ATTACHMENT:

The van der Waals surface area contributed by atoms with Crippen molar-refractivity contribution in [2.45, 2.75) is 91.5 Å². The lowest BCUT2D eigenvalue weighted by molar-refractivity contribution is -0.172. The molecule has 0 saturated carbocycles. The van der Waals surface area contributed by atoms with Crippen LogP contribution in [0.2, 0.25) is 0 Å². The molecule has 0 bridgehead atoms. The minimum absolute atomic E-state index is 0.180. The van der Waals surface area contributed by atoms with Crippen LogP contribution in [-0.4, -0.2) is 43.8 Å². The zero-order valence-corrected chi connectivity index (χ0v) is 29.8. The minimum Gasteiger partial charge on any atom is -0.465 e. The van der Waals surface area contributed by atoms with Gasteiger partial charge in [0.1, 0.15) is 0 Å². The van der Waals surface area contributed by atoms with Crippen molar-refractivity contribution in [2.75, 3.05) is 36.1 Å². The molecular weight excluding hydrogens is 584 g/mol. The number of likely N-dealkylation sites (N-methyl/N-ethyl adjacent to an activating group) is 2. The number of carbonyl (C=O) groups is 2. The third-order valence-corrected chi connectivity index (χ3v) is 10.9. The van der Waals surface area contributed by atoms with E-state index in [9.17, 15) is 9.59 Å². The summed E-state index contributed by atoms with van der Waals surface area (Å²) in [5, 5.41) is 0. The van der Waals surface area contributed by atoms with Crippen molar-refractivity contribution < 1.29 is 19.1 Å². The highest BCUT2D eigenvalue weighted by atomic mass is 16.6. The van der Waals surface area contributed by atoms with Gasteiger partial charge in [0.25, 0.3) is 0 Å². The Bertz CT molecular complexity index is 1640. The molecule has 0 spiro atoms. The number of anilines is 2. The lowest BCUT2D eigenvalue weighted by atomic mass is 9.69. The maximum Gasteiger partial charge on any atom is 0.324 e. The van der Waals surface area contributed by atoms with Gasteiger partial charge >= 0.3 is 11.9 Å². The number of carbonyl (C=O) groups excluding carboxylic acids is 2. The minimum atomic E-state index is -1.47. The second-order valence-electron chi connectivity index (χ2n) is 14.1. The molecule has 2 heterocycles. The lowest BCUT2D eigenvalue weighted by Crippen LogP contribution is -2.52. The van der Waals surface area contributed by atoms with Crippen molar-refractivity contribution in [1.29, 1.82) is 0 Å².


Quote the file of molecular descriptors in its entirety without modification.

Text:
The van der Waals surface area contributed by atoms with Crippen molar-refractivity contribution in [2.45, 2.75) is 91.5 Å². The lowest BCUT2D eigenvalue weighted by molar-refractivity contribution is -0.172. The molecule has 0 saturated carbocycles. The van der Waals surface area contributed by atoms with Crippen LogP contribution in [0.2, 0.25) is 0 Å². The molecule has 0 bridgehead atoms. The minimum absolute atomic E-state index is 0.180. The van der Waals surface area contributed by atoms with Crippen LogP contribution in [-0.4, -0.2) is 43.8 Å². The zero-order valence-corrected chi connectivity index (χ0v) is 29.8. The minimum Gasteiger partial charge on any atom is -0.465 e. The van der Waals surface area contributed by atoms with Gasteiger partial charge in [0.1, 0.15) is 0 Å². The van der Waals surface area contributed by atoms with Crippen molar-refractivity contribution in [2.75, 3.05) is 36.1 Å². The molecular weight excluding hydrogens is 584 g/mol. The number of likely N-dealkylation sites (N-methyl/N-ethyl adjacent to an activating group) is 2. The number of carbonyl (C=O) groups is 2. The third-order valence-corrected chi connectivity index (χ3v) is 10.9. The van der Waals surface area contributed by atoms with E-state index in [9.17, 15) is 9.59 Å². The summed E-state index contributed by atoms with van der Waals surface area (Å²) in [5, 5.41) is 0. The van der Waals surface area contributed by atoms with Crippen molar-refractivity contribution < 1.29 is 19.1 Å². The highest BCUT2D eigenvalue weighted by atomic mass is 16.6. The van der Waals surface area contributed by atoms with Gasteiger partial charge in [0.25, 0.3) is 0 Å². The Bertz CT molecular complexity index is 1640. The molecule has 0 spiro atoms. The number of anilines is 2. The lowest BCUT2D eigenvalue weighted by atomic mass is 9.69. The maximum Gasteiger partial charge on any atom is 0.324 e. The van der Waals surface area contributed by atoms with Gasteiger partial charge >= 0.3 is 11.9 Å². The number of carbonyl (C=O) groups excluding carboxylic acids is 2. The minimum atomic E-state index is -1.47. The second-order valence-electron chi connectivity index (χ2n) is 14.1. The molecule has 2 heterocycles. The lowest BCUT2D eigenvalue weighted by Crippen LogP contribution is -2.52. The van der Waals surface area contributed by atoms with Crippen molar-refractivity contribution in [1.29, 1.82) is 0 Å².